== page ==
Canada’s millennials are transforming the housing landscape in their search for new kinds of homes.
And they pack a big punch financially. According to a report by CBC News, more than 50% of 25 to 35-year-old Canadians own a home, compared to 36% of U.S. millennials. The research, from TD Economics, says that Canadian millennials have less student debt, better jobs and higher incomes than their U.S. peers. What do millennials want it comes to housing? The answer is: Pretty much everything. And a U.S. innovation called an “Urby” may suit the bill.
The Urby is a mixed-use residential development that brings a little bit of city, a little bit of community and a little bit of entertainment to a little apartment. Emphasizing “New Urbanist” principles such as walkable neighbourhoods and access to public transportation, Urby developments are designed for urban professionals.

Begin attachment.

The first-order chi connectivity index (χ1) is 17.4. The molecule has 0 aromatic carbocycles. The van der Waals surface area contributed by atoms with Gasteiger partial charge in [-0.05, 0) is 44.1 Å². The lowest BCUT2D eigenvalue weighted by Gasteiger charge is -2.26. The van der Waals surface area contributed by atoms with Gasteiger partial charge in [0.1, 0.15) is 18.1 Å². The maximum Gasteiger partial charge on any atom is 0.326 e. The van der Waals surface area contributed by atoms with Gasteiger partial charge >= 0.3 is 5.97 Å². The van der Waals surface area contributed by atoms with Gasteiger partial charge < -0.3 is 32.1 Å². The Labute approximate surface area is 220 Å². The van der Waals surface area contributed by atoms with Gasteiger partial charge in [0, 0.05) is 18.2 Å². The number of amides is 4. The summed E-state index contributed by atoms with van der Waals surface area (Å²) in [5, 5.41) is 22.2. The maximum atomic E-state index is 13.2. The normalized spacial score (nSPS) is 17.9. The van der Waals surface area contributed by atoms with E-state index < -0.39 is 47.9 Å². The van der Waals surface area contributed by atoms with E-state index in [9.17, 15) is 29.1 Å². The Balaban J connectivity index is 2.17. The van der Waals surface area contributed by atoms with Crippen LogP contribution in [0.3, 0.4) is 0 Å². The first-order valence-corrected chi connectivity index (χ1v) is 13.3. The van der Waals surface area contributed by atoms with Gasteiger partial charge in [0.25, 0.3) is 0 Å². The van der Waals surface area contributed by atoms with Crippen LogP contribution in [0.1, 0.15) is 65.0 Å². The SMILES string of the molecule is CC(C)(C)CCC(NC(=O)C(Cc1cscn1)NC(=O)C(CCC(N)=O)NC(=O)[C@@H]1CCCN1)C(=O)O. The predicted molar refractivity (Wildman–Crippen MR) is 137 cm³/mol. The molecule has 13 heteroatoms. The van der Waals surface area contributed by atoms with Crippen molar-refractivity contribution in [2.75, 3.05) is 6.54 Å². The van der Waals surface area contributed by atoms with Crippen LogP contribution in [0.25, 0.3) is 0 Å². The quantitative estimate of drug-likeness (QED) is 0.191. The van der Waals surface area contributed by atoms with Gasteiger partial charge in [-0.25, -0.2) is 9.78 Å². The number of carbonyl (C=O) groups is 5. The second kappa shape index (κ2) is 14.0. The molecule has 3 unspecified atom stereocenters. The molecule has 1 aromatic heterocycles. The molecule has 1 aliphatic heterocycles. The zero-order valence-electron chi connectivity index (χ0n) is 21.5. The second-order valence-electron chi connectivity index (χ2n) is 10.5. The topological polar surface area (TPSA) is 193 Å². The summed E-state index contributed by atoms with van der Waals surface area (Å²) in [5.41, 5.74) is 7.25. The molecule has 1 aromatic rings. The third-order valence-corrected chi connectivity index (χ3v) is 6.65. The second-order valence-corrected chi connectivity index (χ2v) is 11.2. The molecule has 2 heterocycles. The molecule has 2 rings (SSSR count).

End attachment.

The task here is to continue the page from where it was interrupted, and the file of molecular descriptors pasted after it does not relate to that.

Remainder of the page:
Key to Urby projects such as the Urban Ready Life (URL) complex in Staten Island, N.Y. is providing opportunities for social interaction. URL common areas offer chances for interpersonal connections between residents by including lobby coffee shops, communal kitchens and a cultural director. Sounds ideal for this work-hard, play-hard generation, and Canadian developers are watching the progress of projects such as Urbys, the tiny house movement and co-op housing developments.
So far, however, they’re just watching: Notes Steve Jackson, program manager for the Cooperative Housing Association of Canada: “It’s unfortunate that there are no major programs to develop new co-op housing … We know that a lot of millennials do see co-op housing as a wonderful option.”